Cloud and Threat Report: Was 2020 the Year of the Malicious Office Document?

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In the summer of 2020, there was a big, short-lived spike in malicious Office documents. The Emotet crew had been quiet in the spring and began leveraging their botnet to send extremely convincing phishing emails to their victims, often with a link to download an invoice or other document from a popular cloud service. Those documents contained malicious code that installed backdoors, ransomware, bankers, and other malware on unsuspecting victims’ computers. This blog post looks back at malicious Office document trends in 2020, with a preview of what is to come in 2021.

This blog post accompanies the release of the February 2021 Cloud and Threat Report, which analyzes 2020’s most interesting trends in enterprise cloud and web security. In addition to highlighting the increase in cloud app usage, the Cloud Threat Report also highlights four other noteworthy trends from 2020:

  • Cloud app use continues to rise, with a 20% increase led by collaboration and consumer apps 
  • Cloud-delivered malware continues to increase, now representing 61% of all malware.
  • Cloud phishing continues to increase, with 13% of phishing campaigns hosted in the cloud and 33% targeting cloud app credentials.
  • Personal app usage in the enterprise continues to increase, with 83% of users accessing personal apps from managed devices.

The calm

The February 2021 Cloud and Threat Report examines trends in malicious Office documents at a quarterly granularity. In this blog post, we take a more granular look at a broader dataset. The chart below shows the percentage of malware downloads detected by the Netskope Security Cloud Platform that were Office documents. For the first three months of the year, Office documents represented nearly 20% of all malware downloads. This changed in April and May, in the early days of the COVID-19 pandemic, when the Emotet crew and other threat actors were relatively quiet. During that time, only 10% of malware downloads were Office documents. 

Chart showing what percentage of all Office Documents were malware downloads.

Throughout the year, the Office document format most favored by cybercriminals was the Excel spreadsheet, representing 61.1% of all the malicious office documents in 2020. Excel is most popular because it provides rich scripting capabilities that threat actors abuse for malicious purposes. Word documents were the second most popular, followed by a small selection of Powerpoint documents.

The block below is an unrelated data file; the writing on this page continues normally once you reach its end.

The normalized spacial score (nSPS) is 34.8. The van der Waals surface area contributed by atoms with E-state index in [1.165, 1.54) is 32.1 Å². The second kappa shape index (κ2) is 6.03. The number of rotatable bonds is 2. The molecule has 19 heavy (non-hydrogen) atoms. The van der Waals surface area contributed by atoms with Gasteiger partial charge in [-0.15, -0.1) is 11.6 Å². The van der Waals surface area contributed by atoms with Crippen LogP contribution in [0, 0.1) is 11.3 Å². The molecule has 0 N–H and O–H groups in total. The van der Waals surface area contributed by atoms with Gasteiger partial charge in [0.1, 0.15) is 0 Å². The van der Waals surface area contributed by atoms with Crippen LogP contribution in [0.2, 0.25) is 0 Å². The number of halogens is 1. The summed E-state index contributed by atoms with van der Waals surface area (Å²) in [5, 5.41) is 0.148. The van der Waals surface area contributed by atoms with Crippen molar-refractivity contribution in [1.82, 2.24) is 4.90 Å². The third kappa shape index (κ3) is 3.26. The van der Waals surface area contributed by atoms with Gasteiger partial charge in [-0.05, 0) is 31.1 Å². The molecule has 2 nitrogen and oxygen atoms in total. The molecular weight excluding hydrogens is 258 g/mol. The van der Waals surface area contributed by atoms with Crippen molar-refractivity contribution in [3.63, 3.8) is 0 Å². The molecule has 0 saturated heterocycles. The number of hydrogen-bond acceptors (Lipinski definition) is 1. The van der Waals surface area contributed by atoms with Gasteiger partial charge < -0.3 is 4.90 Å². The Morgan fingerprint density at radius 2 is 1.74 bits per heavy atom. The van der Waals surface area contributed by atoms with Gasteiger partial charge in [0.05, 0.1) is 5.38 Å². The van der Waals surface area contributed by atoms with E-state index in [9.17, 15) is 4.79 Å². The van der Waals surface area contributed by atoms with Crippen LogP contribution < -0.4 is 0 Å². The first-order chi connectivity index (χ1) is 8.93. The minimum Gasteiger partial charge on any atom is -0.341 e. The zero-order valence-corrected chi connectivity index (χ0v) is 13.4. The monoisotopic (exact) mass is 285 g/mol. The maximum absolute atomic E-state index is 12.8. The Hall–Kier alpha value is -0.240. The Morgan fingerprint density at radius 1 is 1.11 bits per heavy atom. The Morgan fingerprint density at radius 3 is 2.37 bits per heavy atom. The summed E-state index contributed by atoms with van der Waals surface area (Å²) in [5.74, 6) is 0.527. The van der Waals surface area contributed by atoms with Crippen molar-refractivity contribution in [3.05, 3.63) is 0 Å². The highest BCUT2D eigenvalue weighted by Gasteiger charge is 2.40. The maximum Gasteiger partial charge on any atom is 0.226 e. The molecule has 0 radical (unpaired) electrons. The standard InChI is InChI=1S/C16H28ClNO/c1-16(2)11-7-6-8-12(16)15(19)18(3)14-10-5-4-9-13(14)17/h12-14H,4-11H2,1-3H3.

Pie chart showing percentage of Office documents used for malware delivery

The storm

Everything changed over the summer. The Emotet crew began leveraging their extensive botnet to send phishing emails to their victims, often with a link to download an invoice or similar document from a popular cloud service. The documents contained malicious code that installed backdoors, ransomware, bankers, and other malware on unsuspecting victims’ computers. The malicious code typically took the form of an XSL script or VBA script that would construct and execute a second script. That second script would download the next stage payload. This was an evasion technique designed to bypass detection by traditional signature-based malware detectors at the time.

At its peak in July, malicious Office documents represented 44% of all malware downloads.  Following the summertime spike, Office docs returned to the same levels as the beginning of the year before increasing into December. The December spike was driven primarily by Dridex, the second most popular crimeware family, which also favors Office documents as a delivery mechanism. 

The aftermath

In January 2021, a multinational effort that included Europol, the FBI, and the UK National Crime Agency, as well as agencies from Canada, France, Germany, Lithuania, the Netherlands, and Ukraine, teamed up to take down the Emotet botnet. January saw a dropoff from the December spike, but through February, malicious Office documents still represent nearly 20% of all malware downloads. What is going on? While the Emotet botnet has been taken down, the techniques used to craft evasive malicious Office documents remain available to other groups, like Dridex, that continue to use them for malware delivery. 


There were a couple of spikes in malicious Office documents in 2020, a summertime spike driven by Emotet and an end-of-year spike from Dridex. Despite the Emotet takedown, malicious Office documents are still a popular tool used by cybercriminals to deliver malware to their victims. Malicious Office documents currently account for 20% of all malware downloads, which we expect to continue through 2021.